By Ruben Gonzalez Jr
Prudential California Realty (DBA)
Friends often share holidays, vacation together and are there for all the important moments in life. So, why not buy a home together?
An increasing number of consumers are considering joint ownership. Such as transaction makes sense, as it can help those who may not have been able to afford a home on their own, it gives each owner a real estate investment, and it can even strengthen the friendship.
But the opposite could happen as well. Friends can feud over the most trivial of things, placing the long-term housing investment at risk.
Here are some tips for surviving co-ownership with a friend.
1. Be sure before agreeing to this life-altering decision that all parties are willing to disclose their financial information, agree upon the type of home and location they are after, and are truly comfortable with living with one another.
2. Consult with an attorney: A contract between the parties is vital, as is listing each person’s name on the deed and the mortgage papers. The percentage of ownership must be clearly stated in the contract, including details of each person’s share of the down payment and the way in which mortgage payments will be divided. This sets the stage for deciding each one’s share upon sale.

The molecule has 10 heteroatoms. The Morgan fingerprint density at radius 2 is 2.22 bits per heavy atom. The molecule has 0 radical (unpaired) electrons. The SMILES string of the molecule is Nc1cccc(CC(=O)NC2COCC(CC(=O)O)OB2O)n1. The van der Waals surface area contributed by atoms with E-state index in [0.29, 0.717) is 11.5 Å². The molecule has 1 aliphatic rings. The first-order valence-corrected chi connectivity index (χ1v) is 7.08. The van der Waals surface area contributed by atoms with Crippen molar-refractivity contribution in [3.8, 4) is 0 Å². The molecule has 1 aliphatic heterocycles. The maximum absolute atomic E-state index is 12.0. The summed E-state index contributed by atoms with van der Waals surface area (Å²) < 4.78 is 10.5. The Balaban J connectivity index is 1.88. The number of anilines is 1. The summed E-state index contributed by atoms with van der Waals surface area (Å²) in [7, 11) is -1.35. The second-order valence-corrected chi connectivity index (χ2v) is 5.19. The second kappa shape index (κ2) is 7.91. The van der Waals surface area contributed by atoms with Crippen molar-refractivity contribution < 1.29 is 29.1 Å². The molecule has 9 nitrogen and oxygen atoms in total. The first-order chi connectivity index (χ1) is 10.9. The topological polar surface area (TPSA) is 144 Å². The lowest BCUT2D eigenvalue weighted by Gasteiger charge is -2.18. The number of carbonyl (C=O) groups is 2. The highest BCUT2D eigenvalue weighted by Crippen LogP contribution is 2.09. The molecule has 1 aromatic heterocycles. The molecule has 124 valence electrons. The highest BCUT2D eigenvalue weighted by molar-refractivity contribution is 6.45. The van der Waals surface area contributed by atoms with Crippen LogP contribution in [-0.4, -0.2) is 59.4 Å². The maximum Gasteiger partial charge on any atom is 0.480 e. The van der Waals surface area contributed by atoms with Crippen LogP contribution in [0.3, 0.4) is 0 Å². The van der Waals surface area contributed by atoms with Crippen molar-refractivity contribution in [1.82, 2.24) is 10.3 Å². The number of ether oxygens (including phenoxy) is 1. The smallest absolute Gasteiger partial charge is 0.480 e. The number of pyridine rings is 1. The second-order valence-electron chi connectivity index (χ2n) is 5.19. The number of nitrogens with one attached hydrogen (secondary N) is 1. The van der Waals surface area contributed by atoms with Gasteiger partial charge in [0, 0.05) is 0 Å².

3. Get pre-approved for a mortgage: Mortgage companies aren’t always thrilled with lending to two unmarried or unrelated people. Odds are those buying a home will need to jointly qualify as co-borrowers on a single mortgage in order to purchase a property held in tenancy in common or joint tenancy.
4. Understand each other’s wants and needs: House options, mortgage rates and contract terms will be contingent on each individual’s credit history, financial health and both short-term and long-term obligations, so it is smart to discuss all of this ahead of time. During the house-hunting stage, the friends may have different ideas on what they are looking for. It’s always a smart idea to sit down and list the most important features to each and figure out what each is willing to give up.
5. Have an exit strategy: Jobs change or a surprising romance could evolve where marriage will soon be in the picture. What happens to the house then? This is something that should be agreed upon before the house is bought.
Once everything is agreed to and a mortgage commitment is in hand, things still aren’t easy. It’s hard enough finding the perfect home, but to have to find the perfect home for two is even tougher.
Friendships can stand the test of housing issues, so don’t be scared off; just make sure that when buying any real estate with friends that you don’t let the friendship cloud your judgment.
Ruben Gonzalez can be reached at (562) 507-0754 or E-mail.
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